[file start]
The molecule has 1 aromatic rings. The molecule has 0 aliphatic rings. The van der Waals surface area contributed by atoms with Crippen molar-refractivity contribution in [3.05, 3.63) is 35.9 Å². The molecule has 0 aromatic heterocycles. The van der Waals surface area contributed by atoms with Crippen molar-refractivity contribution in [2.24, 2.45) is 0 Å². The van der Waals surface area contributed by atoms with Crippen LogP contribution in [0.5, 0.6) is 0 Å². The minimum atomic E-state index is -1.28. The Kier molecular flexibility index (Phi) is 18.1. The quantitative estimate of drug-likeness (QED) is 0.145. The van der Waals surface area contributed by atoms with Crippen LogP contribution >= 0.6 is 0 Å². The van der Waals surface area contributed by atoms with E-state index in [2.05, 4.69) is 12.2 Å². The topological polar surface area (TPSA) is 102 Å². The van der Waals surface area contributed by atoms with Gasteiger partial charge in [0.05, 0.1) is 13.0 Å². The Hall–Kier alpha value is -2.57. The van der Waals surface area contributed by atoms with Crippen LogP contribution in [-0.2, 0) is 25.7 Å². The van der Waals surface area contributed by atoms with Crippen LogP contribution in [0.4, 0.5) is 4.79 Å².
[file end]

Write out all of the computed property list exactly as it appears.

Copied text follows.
The molecule has 1 aromatic rings. The molecule has 0 aliphatic rings. The van der Waals surface area contributed by atoms with Crippen molar-refractivity contribution in [3.05, 3.63) is 35.9 Å². The molecule has 0 aromatic heterocycles. The van der Waals surface area contributed by atoms with Crippen molar-refractivity contribution in [2.24, 2.45) is 0 Å². The van der Waals surface area contributed by atoms with Crippen LogP contribution in [0.5, 0.6) is 0 Å². The minimum atomic E-state index is -1.28. The Kier molecular flexibility index (Phi) is 18.1. The quantitative estimate of drug-likeness (QED) is 0.145. The van der Waals surface area contributed by atoms with Crippen LogP contribution >= 0.6 is 0 Å². The van der Waals surface area contributed by atoms with E-state index in [2.05, 4.69) is 12.2 Å². The topological polar surface area (TPSA) is 102 Å². The van der Waals surface area contributed by atoms with Gasteiger partial charge in [0.05, 0.1) is 13.0 Å². The Hall–Kier alpha value is -2.57. The van der Waals surface area contributed by atoms with Crippen LogP contribution in [-0.2, 0) is 25.7 Å². The van der Waals surface area contributed by atoms with Crippen LogP contribution in [0.4, 0.5) is 4.79 Å².